This column by ACRU Policy Board member Hans von Spakovsky was published September 23, 2016 by The National Interest.
Violence and looting have erupted on the streets of Charlotte, N.C. Those involved have tried to justify this behavior by claiming it’s a natural response to white racism endemic to the city’s law enforcement and justice system.
But that claim ignores highly salient facts concerning the incident that set off this latest wave of unrest. For starters, the police maintain that the dead man was armed. While angry protestors may choose not to believe that, there is no doubt that the police officer who shot Keith Lamont Scott is, himself, a black man. Moreover, the city’s police department is headed by a black police chief. How curious, then, that we see a man identified as Mr. Scott’s brother caught on video saying that “all white people are f****** devils; all white cops are f****** devils.”
And then there’s the sight of protesters chanting “Hands up, don’t shoot” — an obvious reference to the shooting death of Michael Brown two years ago in Ferguson, Mo. That’s curious too. We’ve learned quite a bit about that incident since the riots there. Most importantly, we now know — thanks to both a state grand jury investigation and a separate federal investigation by the U.S. Justice Department—that “Hands up, don’t shoot” never happened. It was a false claim made up by witnesses who wished to cover up the fact that Michael Brown had attacked Officer Darren Wilson after robbing a convenience store.
Unfortunately, perpetuating the fabricated myth spread by the Black Lives Matter movement and their willing (or unquestioning) accomplices in the media seems to be far more important to many activists than accepting the truth of what actually happened in Ferguson.
We don’t yet know what really happened in Charlotte. The investigation of that tragic incident has not been completed. But recent cases like the one in Ferguson and the Freddie Gray case in Baltimore, in which all of the police officers charged with intentional wrongdoing were eventually cleared, demonstrate initial reports on these types of violent confrontations are often inaccurate.
We also should know that claims of systematic racism by law enforcement officers and chants such as “Why do you keep killing us?” are part of a false narrative: one that insists that law enforcement officers, specifically white officers, unfairly target and kill black Americans. These incendiary claims appear to be supported by many within the Civil Rights Division of the Justice Department which must take some share of the responsibility for spurring this fabricated storyline and the results it engenders.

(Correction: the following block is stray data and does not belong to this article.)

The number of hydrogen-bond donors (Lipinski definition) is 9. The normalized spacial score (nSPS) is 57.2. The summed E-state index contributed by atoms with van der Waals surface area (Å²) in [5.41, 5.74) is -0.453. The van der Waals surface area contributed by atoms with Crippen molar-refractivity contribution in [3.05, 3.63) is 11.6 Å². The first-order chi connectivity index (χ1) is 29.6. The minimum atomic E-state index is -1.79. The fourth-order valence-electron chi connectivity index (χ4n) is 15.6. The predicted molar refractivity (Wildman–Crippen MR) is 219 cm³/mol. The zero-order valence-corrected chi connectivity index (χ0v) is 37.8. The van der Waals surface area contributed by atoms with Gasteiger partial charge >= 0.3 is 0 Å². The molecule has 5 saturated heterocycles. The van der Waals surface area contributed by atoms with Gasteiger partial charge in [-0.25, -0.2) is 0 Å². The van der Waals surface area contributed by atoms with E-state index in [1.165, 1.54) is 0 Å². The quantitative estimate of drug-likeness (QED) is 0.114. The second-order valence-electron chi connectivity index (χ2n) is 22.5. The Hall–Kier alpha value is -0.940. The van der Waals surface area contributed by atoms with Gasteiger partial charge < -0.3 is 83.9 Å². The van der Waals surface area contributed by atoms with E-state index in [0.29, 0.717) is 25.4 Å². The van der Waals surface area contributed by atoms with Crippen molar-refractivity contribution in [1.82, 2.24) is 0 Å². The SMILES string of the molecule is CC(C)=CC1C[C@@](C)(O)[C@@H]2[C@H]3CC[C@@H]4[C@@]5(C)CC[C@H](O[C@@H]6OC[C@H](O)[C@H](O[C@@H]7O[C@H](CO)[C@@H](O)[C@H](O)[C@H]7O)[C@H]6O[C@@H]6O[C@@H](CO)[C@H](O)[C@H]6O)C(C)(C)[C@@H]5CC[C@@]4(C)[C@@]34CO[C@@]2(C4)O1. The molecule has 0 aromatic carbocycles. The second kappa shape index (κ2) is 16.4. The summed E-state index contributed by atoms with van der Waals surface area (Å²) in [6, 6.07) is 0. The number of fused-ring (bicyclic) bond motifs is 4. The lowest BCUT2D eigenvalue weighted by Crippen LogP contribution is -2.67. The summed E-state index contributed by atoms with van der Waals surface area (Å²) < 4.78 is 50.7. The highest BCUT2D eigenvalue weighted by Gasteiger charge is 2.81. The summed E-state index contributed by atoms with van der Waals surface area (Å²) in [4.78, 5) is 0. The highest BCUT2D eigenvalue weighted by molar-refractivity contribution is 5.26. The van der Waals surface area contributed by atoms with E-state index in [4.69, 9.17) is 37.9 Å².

On the very day that Keith Lamont Scott (who according to the Charlotte Observer had a criminal record of prior violent crimes) was killed in Charlotte, the acting head of the Civil Rights Division, Vanita Gupta, delivered a speech to the Southern Center for Human Rights in Atlanta. Gupta claimed that our criminal justice system punishes “people for the size of their bank account or the color of their skin rather than the severity of their crime.” That charge is unfair, untrue, and irresponsible. Unfortunately, coming from Gupta, it was not at all surprising. A former official of the American Civil Liberties Union, she has displayed an unrelenting hostility to law enforcement throughout her tenure at DOJ.
Gupta and her friends in the Black Lives Matters movement refuse to acknowledge that the great misfortune and tragedy of the black community is that black males, particularly young black males, commit crimes ranging from murder to assault at a far greater rate than other Americans of all races and ethnicities. Police are present in those neighborhoods to try to stop crime. And the de-policing that activists seek will wind up hurting the law abiding citizens of those poor, urban communities most often victimized by those criminals.
This is a societal, cultural problem that must be ameliorated. But it is not a problem caused by a biased judicial system or systemic discrimination by police officers. And it is not a problem that will be solved by attacking law enforcement or condemning the justice system that puts criminals in prison where they can’t harm the public. Nor does violent protest or looting help. All that does is confirm, in the public’s eye, that they should view certain segments of our society with suspicion.
Keith Lamont Scott’s widow, Rakeyia, deserves a great deal of credit on this score. While having to deal with her tragic loss, she — in stark contrast to Scott’s brother — asked that people protest peacefully. Protestors should “not hurt people or members of law enforcement, damage property or take things that do not belong to you in the name of protesting,” she said.
We do not have a perfect criminal justice system, and not all police officers are angels. But contrary to the constant criticism we hear from government officials like Vanita Gupta and others, we have one of the best and fairest systems of justice in the world, offering suspects more due process rights than virtually any other country. We also have mechanisms in place to discipline and punish law enforcement officials when they do wrong, but that system has to be given time to work.
The vast majority of our police officers are well-trained professionals who work hard every day — often at the risk of their lives — to do their best to protect law-abiding citizens and ensure public safety. And they do so regardless of the identity politics that seems to be the driving force of the progressive left today.